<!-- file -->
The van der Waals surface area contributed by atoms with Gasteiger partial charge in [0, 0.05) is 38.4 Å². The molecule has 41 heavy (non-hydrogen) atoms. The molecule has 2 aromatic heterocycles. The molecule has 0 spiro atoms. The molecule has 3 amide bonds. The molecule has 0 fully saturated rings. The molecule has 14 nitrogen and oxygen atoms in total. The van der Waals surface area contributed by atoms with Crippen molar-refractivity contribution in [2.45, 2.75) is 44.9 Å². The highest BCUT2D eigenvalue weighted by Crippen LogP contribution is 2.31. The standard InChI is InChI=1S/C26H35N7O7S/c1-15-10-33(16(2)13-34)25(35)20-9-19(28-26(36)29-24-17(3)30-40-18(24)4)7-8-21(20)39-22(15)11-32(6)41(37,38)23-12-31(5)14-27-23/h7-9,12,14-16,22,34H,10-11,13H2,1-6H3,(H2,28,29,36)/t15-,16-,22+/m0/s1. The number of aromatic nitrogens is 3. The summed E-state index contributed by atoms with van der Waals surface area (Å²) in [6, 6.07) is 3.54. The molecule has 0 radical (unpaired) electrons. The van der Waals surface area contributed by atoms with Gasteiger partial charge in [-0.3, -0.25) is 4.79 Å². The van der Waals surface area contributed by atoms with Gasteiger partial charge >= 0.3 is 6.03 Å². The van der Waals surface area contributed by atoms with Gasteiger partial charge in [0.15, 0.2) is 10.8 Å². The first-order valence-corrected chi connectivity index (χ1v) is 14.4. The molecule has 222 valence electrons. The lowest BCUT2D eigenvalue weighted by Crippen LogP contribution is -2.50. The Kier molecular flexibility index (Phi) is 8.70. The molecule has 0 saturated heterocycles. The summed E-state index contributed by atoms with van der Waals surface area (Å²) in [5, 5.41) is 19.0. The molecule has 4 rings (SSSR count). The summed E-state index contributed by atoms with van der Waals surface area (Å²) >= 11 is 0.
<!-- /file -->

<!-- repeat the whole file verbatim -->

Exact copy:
The van der Waals surface area contributed by atoms with Gasteiger partial charge in [0, 0.05) is 38.4 Å². The molecule has 41 heavy (non-hydrogen) atoms. The molecule has 2 aromatic heterocycles. The molecule has 0 spiro atoms. The molecule has 3 amide bonds. The molecule has 0 fully saturated rings. The molecule has 14 nitrogen and oxygen atoms in total. The van der Waals surface area contributed by atoms with Crippen molar-refractivity contribution in [2.45, 2.75) is 44.9 Å². The highest BCUT2D eigenvalue weighted by Crippen LogP contribution is 2.31. The standard InChI is InChI=1S/C26H35N7O7S/c1-15-10-33(16(2)13-34)25(35)20-9-19(28-26(36)29-24-17(3)30-40-18(24)4)7-8-21(20)39-22(15)11-32(6)41(37,38)23-12-31(5)14-27-23/h7-9,12,14-16,22,34H,10-11,13H2,1-6H3,(H2,28,29,36)/t15-,16-,22+/m0/s1. The number of aromatic nitrogens is 3. The summed E-state index contributed by atoms with van der Waals surface area (Å²) in [6, 6.07) is 3.54. The molecule has 0 radical (unpaired) electrons. The van der Waals surface area contributed by atoms with Gasteiger partial charge in [-0.3, -0.25) is 4.79 Å². The van der Waals surface area contributed by atoms with Gasteiger partial charge >= 0.3 is 6.03 Å². The van der Waals surface area contributed by atoms with Gasteiger partial charge in [0.15, 0.2) is 10.8 Å². The first-order valence-corrected chi connectivity index (χ1v) is 14.4. The molecule has 222 valence electrons. The lowest BCUT2D eigenvalue weighted by Crippen LogP contribution is -2.50. The Kier molecular flexibility index (Phi) is 8.70. The molecule has 0 saturated heterocycles. The summed E-state index contributed by atoms with van der Waals surface area (Å²) in [5, 5.41) is 19.0. The molecule has 4 rings (SSSR count). The summed E-state index contributed by atoms with van der Waals surface area (Å²) >= 11 is 0.